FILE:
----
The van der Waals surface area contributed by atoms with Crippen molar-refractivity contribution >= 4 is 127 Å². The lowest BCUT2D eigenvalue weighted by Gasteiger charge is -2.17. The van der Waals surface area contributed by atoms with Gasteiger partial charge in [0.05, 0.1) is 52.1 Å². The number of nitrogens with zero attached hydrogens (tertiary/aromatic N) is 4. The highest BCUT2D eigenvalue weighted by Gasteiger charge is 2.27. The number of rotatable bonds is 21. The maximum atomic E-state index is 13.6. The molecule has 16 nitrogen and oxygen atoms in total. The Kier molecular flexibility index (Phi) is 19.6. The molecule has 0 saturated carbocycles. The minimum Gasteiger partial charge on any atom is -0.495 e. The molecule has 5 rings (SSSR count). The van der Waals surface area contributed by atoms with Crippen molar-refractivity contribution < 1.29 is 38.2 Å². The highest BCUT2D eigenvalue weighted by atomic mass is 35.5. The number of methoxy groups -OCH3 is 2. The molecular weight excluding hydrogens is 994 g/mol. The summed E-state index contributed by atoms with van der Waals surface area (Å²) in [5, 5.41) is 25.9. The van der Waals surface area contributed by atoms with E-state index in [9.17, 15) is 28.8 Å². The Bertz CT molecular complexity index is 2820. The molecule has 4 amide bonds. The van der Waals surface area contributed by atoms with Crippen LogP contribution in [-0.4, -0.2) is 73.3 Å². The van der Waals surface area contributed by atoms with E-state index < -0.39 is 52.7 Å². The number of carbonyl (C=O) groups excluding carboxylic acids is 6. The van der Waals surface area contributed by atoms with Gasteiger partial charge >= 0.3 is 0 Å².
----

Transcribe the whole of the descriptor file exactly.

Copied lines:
The van der Waals surface area contributed by atoms with Crippen molar-refractivity contribution >= 4 is 127 Å². The lowest BCUT2D eigenvalue weighted by Gasteiger charge is -2.17. The van der Waals surface area contributed by atoms with Gasteiger partial charge in [0.05, 0.1) is 52.1 Å². The number of nitrogens with zero attached hydrogens (tertiary/aromatic N) is 4. The highest BCUT2D eigenvalue weighted by Gasteiger charge is 2.27. The number of rotatable bonds is 21. The maximum atomic E-state index is 13.6. The molecule has 16 nitrogen and oxygen atoms in total. The Kier molecular flexibility index (Phi) is 19.6. The molecule has 0 saturated carbocycles. The minimum Gasteiger partial charge on any atom is -0.495 e. The molecule has 5 rings (SSSR count). The van der Waals surface area contributed by atoms with Crippen molar-refractivity contribution < 1.29 is 38.2 Å². The highest BCUT2D eigenvalue weighted by atomic mass is 35.5. The number of methoxy groups -OCH3 is 2. The molecular weight excluding hydrogens is 994 g/mol. The summed E-state index contributed by atoms with van der Waals surface area (Å²) in [5, 5.41) is 25.9. The van der Waals surface area contributed by atoms with E-state index in [9.17, 15) is 28.8 Å². The Bertz CT molecular complexity index is 2820. The molecule has 4 amide bonds. The van der Waals surface area contributed by atoms with Crippen LogP contribution in [-0.4, -0.2) is 73.3 Å². The van der Waals surface area contributed by atoms with E-state index < -0.39 is 52.7 Å². The number of carbonyl (C=O) groups excluding carboxylic acids is 6. The van der Waals surface area contributed by atoms with Gasteiger partial charge >= 0.3 is 0 Å².